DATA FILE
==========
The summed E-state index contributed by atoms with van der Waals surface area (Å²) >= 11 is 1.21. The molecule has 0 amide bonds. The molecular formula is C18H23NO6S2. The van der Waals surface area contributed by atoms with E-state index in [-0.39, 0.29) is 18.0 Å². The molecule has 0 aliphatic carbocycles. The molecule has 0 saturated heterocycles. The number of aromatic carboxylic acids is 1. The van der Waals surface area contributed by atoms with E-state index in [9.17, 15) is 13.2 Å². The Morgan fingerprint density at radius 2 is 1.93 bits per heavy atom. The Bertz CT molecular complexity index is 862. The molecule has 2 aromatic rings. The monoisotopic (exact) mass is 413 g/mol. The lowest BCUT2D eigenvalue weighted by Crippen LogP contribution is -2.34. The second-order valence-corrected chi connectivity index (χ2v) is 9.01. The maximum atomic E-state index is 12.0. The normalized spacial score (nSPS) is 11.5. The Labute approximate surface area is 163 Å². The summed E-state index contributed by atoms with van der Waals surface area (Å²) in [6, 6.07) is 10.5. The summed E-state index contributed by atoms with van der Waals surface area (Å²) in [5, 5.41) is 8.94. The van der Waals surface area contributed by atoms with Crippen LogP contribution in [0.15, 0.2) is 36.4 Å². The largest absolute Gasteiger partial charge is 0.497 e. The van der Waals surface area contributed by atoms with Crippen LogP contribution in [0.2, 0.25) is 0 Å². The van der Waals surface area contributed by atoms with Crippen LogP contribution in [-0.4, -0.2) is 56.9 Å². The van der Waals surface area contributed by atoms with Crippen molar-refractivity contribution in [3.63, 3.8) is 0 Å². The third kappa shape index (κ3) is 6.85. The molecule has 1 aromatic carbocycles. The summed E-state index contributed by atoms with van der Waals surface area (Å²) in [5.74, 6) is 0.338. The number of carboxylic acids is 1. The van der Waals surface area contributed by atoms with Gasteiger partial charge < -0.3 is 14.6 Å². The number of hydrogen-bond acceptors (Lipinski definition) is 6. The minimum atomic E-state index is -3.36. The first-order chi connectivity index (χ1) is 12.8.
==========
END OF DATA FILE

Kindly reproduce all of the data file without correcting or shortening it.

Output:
The summed E-state index contributed by atoms with van der Waals surface area (Å²) >= 11 is 1.21. The molecule has 0 amide bonds. The molecular formula is C18H23NO6S2. The van der Waals surface area contributed by atoms with E-state index in [-0.39, 0.29) is 18.0 Å². The molecule has 0 aliphatic carbocycles. The molecule has 0 saturated heterocycles. The number of aromatic carboxylic acids is 1. The van der Waals surface area contributed by atoms with E-state index in [9.17, 15) is 13.2 Å². The Morgan fingerprint density at radius 2 is 1.93 bits per heavy atom. The Bertz CT molecular complexity index is 862. The molecule has 2 aromatic rings. The monoisotopic (exact) mass is 413 g/mol. The lowest BCUT2D eigenvalue weighted by Crippen LogP contribution is -2.34. The second-order valence-corrected chi connectivity index (χ2v) is 9.01. The maximum atomic E-state index is 12.0. The normalized spacial score (nSPS) is 11.5. The Labute approximate surface area is 163 Å². The summed E-state index contributed by atoms with van der Waals surface area (Å²) in [6, 6.07) is 10.5. The summed E-state index contributed by atoms with van der Waals surface area (Å²) in [5, 5.41) is 8.94. The van der Waals surface area contributed by atoms with Crippen LogP contribution in [0.15, 0.2) is 36.4 Å². The largest absolute Gasteiger partial charge is 0.497 e. The van der Waals surface area contributed by atoms with Crippen LogP contribution in [0.2, 0.25) is 0 Å². The van der Waals surface area contributed by atoms with Crippen LogP contribution in [-0.4, -0.2) is 56.9 Å². The van der Waals surface area contributed by atoms with Crippen molar-refractivity contribution in [3.63, 3.8) is 0 Å². The third kappa shape index (κ3) is 6.85. The molecule has 1 aromatic carbocycles. The summed E-state index contributed by atoms with van der Waals surface area (Å²) in [5.74, 6) is 0.338. The number of carboxylic acids is 1. The van der Waals surface area contributed by atoms with Gasteiger partial charge < -0.3 is 14.6 Å². The number of hydrogen-bond acceptors (Lipinski definition) is 6. The minimum atomic E-state index is -3.36. The first-order chi connectivity index (χ1) is 12.8.